A general speed of processing score of less than 11.5 and a spelling scaled score of less than 13.

In this group, 98.5% of the participants are in the dyslexia diagnosed group (as opposed to in the control group).

The corresponding out-of-sample performance assessments for the CART model for speed of processing, spelling and reading speed (scaled scores only) are shown in Table 11.

So, where the CART model predicts a ‘Low’ probability of being in the dyslexia diagnosed group (corresponding a general speed of processing score of greater than 14.5 and a spelling scaled score of greater than 13), we estimate that 97.6% of those candidates will not be in the dyslexia diagnosed group (this is the “Negative Predictive Value [NPV]”). Of those in the control group, we estimate that the model will predict 41.3% of these candidates to be in the ‘Low’ group (this is the Specificity).

Tree 3: All QuickScreen test component variables

The results of the multiple variable CART model for all of the QuickScreen test component variables are presented in Table 12 and Figure 4 below.


In this case, we find that the General Speed of Processing Score minus the Literacy Score variable, and the Sequencing Scaled Score variable are also found to be informative (in addition to the Reading Speed and Spelling Score variables) in discriminating between the dyslexia diagnosed and control groups.

For example, the first group (labelled ‘High’) is defined by participants with:

A reading speed of less than 185.65 wpm, a spelling score of less than 76.25% and a general speed of processing minus literacy score of less than 9.25.

In this group, 100% of the candidates are dyslexia diagnosed (as opposed to in the control group).

This tree also appears to be promising in picking out the control candidates. For example, the ‘Low’ group defined by a reading speed of greater than 185.65 wpm and a sequencing scaled score of greater than 10.5, are made up of 96.9% control candidates.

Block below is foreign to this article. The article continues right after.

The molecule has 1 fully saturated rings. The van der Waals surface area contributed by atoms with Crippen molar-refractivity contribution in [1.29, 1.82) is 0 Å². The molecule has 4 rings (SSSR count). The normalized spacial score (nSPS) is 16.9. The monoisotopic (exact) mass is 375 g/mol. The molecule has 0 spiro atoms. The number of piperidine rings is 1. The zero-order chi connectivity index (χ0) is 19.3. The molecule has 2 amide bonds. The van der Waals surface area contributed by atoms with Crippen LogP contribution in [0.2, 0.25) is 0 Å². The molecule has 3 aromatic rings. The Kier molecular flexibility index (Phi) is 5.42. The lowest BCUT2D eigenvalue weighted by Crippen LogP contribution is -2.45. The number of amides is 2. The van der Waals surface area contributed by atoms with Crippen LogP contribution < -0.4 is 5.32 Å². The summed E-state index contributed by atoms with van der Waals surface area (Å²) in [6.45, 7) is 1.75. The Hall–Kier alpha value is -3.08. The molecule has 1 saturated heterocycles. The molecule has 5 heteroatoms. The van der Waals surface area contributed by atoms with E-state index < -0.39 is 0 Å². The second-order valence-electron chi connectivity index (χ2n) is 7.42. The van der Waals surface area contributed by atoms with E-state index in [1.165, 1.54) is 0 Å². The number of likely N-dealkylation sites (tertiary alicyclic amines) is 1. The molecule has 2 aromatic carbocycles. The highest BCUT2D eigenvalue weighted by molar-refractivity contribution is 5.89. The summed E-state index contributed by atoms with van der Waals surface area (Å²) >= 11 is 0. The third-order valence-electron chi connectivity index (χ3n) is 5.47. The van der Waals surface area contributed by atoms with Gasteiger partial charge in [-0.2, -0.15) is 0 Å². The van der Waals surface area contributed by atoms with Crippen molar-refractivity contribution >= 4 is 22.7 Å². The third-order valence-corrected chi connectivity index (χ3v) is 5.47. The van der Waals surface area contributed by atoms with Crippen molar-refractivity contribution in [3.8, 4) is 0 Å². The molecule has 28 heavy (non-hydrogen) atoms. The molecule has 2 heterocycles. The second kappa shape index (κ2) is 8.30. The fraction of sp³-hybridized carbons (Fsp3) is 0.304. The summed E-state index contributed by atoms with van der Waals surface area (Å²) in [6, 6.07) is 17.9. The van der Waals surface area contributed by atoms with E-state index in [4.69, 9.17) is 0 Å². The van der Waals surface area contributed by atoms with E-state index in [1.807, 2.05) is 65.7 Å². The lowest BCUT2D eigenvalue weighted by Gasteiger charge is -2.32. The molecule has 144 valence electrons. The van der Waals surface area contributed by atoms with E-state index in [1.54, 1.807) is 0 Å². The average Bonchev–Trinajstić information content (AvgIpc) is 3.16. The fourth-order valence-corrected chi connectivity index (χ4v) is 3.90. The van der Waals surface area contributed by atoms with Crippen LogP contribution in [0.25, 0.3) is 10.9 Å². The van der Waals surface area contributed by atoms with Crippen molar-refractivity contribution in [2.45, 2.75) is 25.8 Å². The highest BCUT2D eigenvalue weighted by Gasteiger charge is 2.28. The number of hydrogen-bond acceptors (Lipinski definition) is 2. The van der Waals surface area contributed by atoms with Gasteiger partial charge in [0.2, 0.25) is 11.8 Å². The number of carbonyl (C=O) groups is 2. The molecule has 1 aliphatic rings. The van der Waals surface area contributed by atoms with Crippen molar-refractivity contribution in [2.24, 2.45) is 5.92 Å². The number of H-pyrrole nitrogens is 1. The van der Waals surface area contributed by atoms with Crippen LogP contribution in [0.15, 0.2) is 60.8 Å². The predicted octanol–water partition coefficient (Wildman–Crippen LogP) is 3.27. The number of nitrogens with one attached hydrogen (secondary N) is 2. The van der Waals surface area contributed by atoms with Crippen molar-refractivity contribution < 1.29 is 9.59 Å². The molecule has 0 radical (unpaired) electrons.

So, there is statistical evidence that the combination of the Reading Speed (wpm), Spelling Score (%), General Speed of Processing Score minus Literacy Score, and Sequencing Scaled Score QuickScreen test components are informative in discriminating between the dyslexia diagnosed and control participants.

The out-of-sample performance assessments for the CART model for all QuickScreen test component variables are shown in Table 13.

So, where the CART model predicts a ‘Low’ probability of being in the dyslexia diagnosed group (corresponding with a reading speed of > 185.65 wpm and a Sequencing Scaled Score of > 10.5), we estimate that 97.8% of those candidates will not be in the dyslexia diagnosed group (this is the “Negative Predictive Value [NPV]”). Of those in the control group, we estimate that the model will predict 43.9% of these candidates to be in the ‘Low’ group (this is the Specificity).

Validity

Similar to our original study, it should be noted when interpreting the results of this analysis that their validity depends on the applicability of the sample participants to the population of interest. This includes the spectrum of severity of dyslexia in the sample. Where this might not reflect the target population, a study is sometimes said to suffer from “spectrum bias”. We note for example that the
‘control’ group are all students from a leading university. Whereas the ‘test’ group (with a previous dyslexia diagnosis) are a mixture of students and members of the public.